Plan Sponsors Should Create a Realistic IPS

October 12, 2012 ( – Plan sponsors and fiduciaries can learn from federal court findings in Tussey v. ABB Inc. and should avoid overly detailed investment policy statements (IPS), a white paper asserted.

By Kristen Heinzinger | October 12, 2012
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The court found that ABB’s plan sponsor and other plan fiduciaries failed to follow the plan’s IPS; failed to monitor recordkeeping costs paid through revenue sharing and hard dollars, and to negotiate rebates for the plans; failed to prudently deliberate prior to removing and replacing investment options in the 401(k) lineup; selected more expensive share classes for the plan’s investments when less expensive ones were available; and allowed revenue sharing from the 401(k) plans to subsidize other unrelated corporate services (see “Employer to Pay for Failing to Monitor RK Costs”).

This case can teach valuable lessons, according to Janus Capital’s white paper, including that fiduciaries should routinely review and revise the IPS to ensure that their fiduciary actions are consistent and the IPS is up to date and reflects both the plan sponsors’ intent and the new regulatory environment, the white paper said. Plan sponsors and their advisers should also ensure that the IPS is not overly detailed and restrictive as to cause unintended liability. They should continue to remain vigilant by developing an ongoing process for determining whether plan fees are reasonable in light of the services provided, and thoroughly documenting the basis for all investment decisions.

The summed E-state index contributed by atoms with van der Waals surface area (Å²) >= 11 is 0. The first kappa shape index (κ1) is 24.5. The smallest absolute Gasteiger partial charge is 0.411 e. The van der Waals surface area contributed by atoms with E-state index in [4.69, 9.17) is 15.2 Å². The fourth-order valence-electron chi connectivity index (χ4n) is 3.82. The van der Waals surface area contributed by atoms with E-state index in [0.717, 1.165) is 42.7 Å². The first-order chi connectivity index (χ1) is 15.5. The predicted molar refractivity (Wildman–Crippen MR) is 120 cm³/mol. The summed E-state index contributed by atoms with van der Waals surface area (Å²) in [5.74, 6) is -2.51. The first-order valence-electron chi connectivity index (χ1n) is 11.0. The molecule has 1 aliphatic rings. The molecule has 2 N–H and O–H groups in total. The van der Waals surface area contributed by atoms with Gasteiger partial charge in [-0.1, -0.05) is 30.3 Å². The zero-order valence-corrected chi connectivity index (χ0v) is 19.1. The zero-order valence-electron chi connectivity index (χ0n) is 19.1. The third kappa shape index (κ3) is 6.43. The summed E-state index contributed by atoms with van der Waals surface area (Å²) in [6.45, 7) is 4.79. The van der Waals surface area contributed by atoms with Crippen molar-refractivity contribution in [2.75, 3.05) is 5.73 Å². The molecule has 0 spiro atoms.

The white paper outlines other lessons plan sponsors and fiduciaries can learn from this case including:

Fiduciaries have an ongoing obligation to monitor plan fees: A November 2005 Mercer report showed that ABB overpaid for Fidelity’s plan recordkeeping services, and ABB fiduciaries ignored the analysis and its conclusion that fees were too high. It also showed that the revenue sharing from the 401(K) plans appeared to be subsidizing other services provided to ABB by Fidelity (including recordkeeping for the company’s defined benefit plan, its deferred compensation plan, its health benefits and its payroll). Plan assets cannot be used to subsidize other employer plans because it is a violation of ERISA’s “exclusive benefits rule.”